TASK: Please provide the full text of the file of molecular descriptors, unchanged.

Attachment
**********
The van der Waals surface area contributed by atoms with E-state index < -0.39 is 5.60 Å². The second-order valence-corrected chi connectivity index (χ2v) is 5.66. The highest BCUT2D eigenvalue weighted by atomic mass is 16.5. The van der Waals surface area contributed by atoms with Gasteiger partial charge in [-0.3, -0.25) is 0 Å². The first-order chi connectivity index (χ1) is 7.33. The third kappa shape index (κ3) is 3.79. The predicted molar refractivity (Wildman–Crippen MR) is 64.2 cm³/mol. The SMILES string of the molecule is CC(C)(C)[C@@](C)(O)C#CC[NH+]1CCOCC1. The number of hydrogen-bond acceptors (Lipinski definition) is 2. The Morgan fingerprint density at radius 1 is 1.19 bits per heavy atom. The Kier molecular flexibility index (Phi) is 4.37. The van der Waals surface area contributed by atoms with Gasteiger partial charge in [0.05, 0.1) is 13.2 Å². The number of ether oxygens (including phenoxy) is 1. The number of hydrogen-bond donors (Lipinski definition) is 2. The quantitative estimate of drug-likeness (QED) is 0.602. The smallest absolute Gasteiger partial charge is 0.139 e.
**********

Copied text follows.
The van der Waals surface area contributed by atoms with E-state index < -0.39 is 5.60 Å². The second-order valence-corrected chi connectivity index (χ2v) is 5.66. The highest BCUT2D eigenvalue weighted by atomic mass is 16.5. The van der Waals surface area contributed by atoms with Gasteiger partial charge in [-0.3, -0.25) is 0 Å². The first-order chi connectivity index (χ1) is 7.33. The third kappa shape index (κ3) is 3.79. The predicted molar refractivity (Wildman–Crippen MR) is 64.2 cm³/mol. The SMILES string of the molecule is CC(C)(C)[C@@](C)(O)C#CC[NH+]1CCOCC1. The number of hydrogen-bond acceptors (Lipinski definition) is 2. The Morgan fingerprint density at radius 1 is 1.19 bits per heavy atom. The Kier molecular flexibility index (Phi) is 4.37. The van der Waals surface area contributed by atoms with Gasteiger partial charge in [0.05, 0.1) is 13.2 Å². The number of ether oxygens (including phenoxy) is 1. The number of hydrogen-bond donors (Lipinski definition) is 2. The quantitative estimate of drug-likeness (QED) is 0.602. The smallest absolute Gasteiger partial charge is 0.139 e.